Preserving Brothertown Indian Burial Sites 

What do a Dowser, two historical societies, a fence-builder, and a non-recognized Indian tribe have in common?  They are all working to preserve the ancient burial grounds of the Brothertown Indian tribe.   Our ancestors were Christianized tribes that were remnants of New England--Mohegans, Pequots, Narrangansett,  Niantic,  Montauk, and Tunxis, who  began to form a new nation on the Oneida reservation in 1774.  Our Brothertown ancestors are buried in the Niles-Occom cemetery in present-day hamlet of Deansboro, New York.  Our honored dead were carried to their final resting place in old Brothertown.   A couple of other Brothertown Indians were buried in the Deansboro town cemetery (Prude and Esther POQUENUP), but the ravages of time have claimed these headstones.  Because of incessant land encroachment on Brothertown lands in New York, the tribe removed to Wisconsin in the early 1830s.  Over the past 200 years, the connection to our ancestors in New York has remained.  Their struggles and history resonate with us today as they will for the seven generations to come.  Unfortunately, time and distance have taken their toll on Brothertown resting places, but this Go-Fund-Me site is raising money for four purposes:

1.       Clear accumulated debris from the Niles-Occom cemetery

2.       Utilize the services of a Dowser in combination with previous maps and recorded information to reestablish the boundaries of the Niles-Occom cemetery (Top photo)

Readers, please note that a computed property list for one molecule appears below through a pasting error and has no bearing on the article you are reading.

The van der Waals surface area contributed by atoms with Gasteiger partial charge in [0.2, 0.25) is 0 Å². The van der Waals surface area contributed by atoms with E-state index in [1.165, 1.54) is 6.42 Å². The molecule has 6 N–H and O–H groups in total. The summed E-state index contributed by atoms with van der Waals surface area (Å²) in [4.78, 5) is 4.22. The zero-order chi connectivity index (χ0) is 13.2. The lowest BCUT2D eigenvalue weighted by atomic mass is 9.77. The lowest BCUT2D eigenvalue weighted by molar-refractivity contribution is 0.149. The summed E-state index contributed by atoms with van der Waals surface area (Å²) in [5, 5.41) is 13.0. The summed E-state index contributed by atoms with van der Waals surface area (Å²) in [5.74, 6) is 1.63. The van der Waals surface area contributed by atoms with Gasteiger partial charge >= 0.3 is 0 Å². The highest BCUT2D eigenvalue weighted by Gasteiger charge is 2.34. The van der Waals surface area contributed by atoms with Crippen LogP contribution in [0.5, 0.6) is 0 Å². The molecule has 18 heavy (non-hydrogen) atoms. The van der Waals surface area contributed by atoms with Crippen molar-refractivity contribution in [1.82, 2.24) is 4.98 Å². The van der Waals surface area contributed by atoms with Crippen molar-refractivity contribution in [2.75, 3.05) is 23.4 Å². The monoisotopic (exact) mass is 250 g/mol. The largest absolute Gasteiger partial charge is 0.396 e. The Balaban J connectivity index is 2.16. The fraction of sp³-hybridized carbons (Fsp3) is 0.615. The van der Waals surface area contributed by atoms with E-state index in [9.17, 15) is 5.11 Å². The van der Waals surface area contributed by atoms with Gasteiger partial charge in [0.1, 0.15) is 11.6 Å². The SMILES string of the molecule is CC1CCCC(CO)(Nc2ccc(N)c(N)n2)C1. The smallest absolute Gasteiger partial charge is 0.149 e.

3.       Install a fence around the perimeter of the Niles-Occom cemetery to prevent further encroachment on burial grounds

4.       Replace two broken Brothertown Indian headstones in the Deansboro cemetery with flush granite markers (Bottom photo)

The goal of the Protecting Brothertown Indian Burial Sites (PBIBS) project is to raise $2,500 to support this effort.  The Marshall Historical Society and Calumet and Cross Heritage Society will each raise $250 for this project.  The remainder that needs to be raised by spring 2021 is $2,000.

You don't have to be a Brothertown Indian, a history buff, an anthropologist, or even a sexton to support this project.  You can become one of this unique assembly by making a tax-deductible donation to the PBIBS project, a rare opportunity to protect American Indian burial grounds.

Bottom photo headstone inscriptions:

Left-hand Marker

Memory of
Prude Harry
Daughter of Sampson & Eunice
Died December 24, 1884

Broken Right-hand Marker

Memory of
who was a member of the Mohegan
Tribe of Indians
Died January 22, 1822
a practiced and exemplary Christian
Aged 96 years and 3 months


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  • Anonymous 
    • $110 (Offline)
    • 1 mo
  • Greg E 
    • $20 (Offline)
    • 1 mo
  • Linda Hake 
    • $25 
    • 4 mos
  • Anonymous 
    • $1,000 
    • 5 mos
  • Connie Ruddy 
    • $100 
    • 6 mos
See all


Mark Baldwin 
Oakland, CA
Calumet and Cross Heritage Society, Inc 
Registered nonprofit
Donations are typically 100% tax deductible in the US.
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